Considering how small the portions are for servings in this recommendation, I don’t think anybody should have trouble getting closer to ten servings if they make even a small effort. So…I’m going to make a small effort. This mainly means replacing anything not made of fruits or veggies or protein in my diet with fruits and veggies, or supplementing/boosting existing recipes with more veggies. Easy.

This morning I did a light workout. A “light” workout is not something I really have much experience with, because I tend to go all-out when I exercise, but I’m still reeling from the stupid cold I brought home from my trip. So I did some gentle yoga tailored for back pain. I don’t currently have back pain, but it’s something I’ve struggled with off and on my whole life so combining that with my light workout made sense. I still finished it thinking, “I could have worked harder.” But, that’s the point – I don’t want to overdo it while I’m still recovering. This morning my urge to fall into fits of coughing is noticeably reduced so I’m taking that as a good sign that the end of this cold may be in sight. It’s been a full week now, which seems entirely too long for a cold to linger.

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Southern elephant seals – continuing my Antarctica pictures!

Take 5! Or more if you like

That’s how many pounds I gained on my vacation. Five. It’s not huge, but it’s not nothing and it needs to be dealt with. While I’m at it, I’m going to look into making some further changes to my lifestyle to maybe drop a few more. The weight I’ve been maintaining over the last year or so is ok, but I’m not happy with what I saw in the photos from this trip, and it’s not five pounds that does that.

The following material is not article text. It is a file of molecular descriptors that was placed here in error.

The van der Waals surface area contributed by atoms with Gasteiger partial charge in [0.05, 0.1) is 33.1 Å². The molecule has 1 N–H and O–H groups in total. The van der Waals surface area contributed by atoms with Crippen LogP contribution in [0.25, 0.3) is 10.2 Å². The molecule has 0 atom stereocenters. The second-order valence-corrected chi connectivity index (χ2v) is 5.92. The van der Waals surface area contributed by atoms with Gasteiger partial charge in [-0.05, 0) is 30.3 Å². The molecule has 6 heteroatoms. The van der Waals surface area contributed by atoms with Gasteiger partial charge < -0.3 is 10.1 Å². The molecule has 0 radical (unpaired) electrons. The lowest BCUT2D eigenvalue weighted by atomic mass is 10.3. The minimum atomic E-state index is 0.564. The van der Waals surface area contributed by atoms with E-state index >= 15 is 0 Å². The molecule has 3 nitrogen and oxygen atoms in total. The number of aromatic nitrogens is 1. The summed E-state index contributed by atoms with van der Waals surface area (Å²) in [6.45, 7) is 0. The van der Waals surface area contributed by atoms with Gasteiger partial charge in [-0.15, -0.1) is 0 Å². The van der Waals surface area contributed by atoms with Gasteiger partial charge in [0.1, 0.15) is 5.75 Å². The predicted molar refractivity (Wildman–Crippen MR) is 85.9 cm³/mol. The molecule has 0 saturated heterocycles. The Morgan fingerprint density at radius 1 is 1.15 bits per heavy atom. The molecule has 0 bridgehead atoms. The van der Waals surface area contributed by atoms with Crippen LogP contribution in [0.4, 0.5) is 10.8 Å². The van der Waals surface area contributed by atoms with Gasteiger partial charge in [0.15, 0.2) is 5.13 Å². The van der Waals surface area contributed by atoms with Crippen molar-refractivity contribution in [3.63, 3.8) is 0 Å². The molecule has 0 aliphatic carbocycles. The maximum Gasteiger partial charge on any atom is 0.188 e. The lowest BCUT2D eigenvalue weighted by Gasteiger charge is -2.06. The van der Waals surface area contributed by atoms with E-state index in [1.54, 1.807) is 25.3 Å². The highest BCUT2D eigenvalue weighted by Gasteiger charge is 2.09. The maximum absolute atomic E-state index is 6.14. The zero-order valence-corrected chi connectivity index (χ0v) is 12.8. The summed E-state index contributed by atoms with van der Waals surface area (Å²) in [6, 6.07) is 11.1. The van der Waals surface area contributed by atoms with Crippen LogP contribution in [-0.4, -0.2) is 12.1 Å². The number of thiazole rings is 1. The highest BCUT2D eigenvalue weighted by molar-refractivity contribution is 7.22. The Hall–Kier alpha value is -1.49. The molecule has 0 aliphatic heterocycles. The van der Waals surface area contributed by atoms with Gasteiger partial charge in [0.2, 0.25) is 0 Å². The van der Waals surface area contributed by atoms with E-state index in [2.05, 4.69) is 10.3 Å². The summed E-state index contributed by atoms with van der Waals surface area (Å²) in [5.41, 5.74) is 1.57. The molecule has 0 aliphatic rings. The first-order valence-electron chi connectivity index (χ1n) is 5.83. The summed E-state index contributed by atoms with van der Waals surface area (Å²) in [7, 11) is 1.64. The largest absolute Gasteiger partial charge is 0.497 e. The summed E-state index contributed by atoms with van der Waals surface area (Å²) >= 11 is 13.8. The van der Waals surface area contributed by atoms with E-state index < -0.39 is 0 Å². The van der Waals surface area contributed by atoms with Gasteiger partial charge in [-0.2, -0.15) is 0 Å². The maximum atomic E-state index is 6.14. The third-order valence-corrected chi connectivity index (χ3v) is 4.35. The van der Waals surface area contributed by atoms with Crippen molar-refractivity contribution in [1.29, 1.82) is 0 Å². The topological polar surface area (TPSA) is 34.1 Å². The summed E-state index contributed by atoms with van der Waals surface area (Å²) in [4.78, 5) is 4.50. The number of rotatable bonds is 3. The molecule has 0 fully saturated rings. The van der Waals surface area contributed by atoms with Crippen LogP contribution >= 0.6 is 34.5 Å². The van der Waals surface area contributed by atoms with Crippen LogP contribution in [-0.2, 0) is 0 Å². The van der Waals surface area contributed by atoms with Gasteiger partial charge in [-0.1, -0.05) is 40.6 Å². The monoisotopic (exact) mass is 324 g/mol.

But start with five.

I’m still hacking up phlegm regularly, so vigorous exercise this morning wasn’t in the cards. I did 30 minutes of yoga, though, just to get my body moving and back on track (although it was obvious I wasn’t yet at 100% when I was doing it). Yesterday I went to the grocery store and stocked up on healthy food – fruits and veggies, mostly. I was very pleased with two of my purchases, the big and small end of the citrus spectrum:

  • Sumos – Have you seen these guys? Sometimes you have to look for them, but I get them at my local Safeway. My friend Sandy turned me on to them last winter. They’re like giant clementines, sweet, seedless, and easy to peel, but big and filling, too! They’re my favorite form of citrus right now. Normal oranges can kick around in my fruit bowl for weeks not getting eaten, but sumos are the first thing I grab when I’m hungry. So delicious!
  • Kumquats – Not for everyone, but I love them! Sweet then tart, they’re like little candies to me. You roll them between your palms with a little pressure a few times, then pop ’em in your mouth, peel and all. I just found this tutorial for how to make them sweeter when you eat them, and I’m going to try that next. I ate several last night after dinner for dessert.

I’m hoping that I can drop these pesky vacation pounds in two weeks. That seems reasonable, right? It took two weeks to put them on, so two weeks to get them off? Right?!

Just FYI, that logic isn’t actually correct. There’s a hard limit to how much you can lose in a week due to physics, but there’s absolutely no limit to how much weight you can gain in a week. The sky’s the limit there (thanks, Universe)! I still think two weeks to get them off is reasonable though. Will let you know how it goes.

Also I’m gonna keep posting some of my favorite pics from Antarctica. Who doesn’t like penguins??

Benefits of Exercise That Aren’t Weight Loss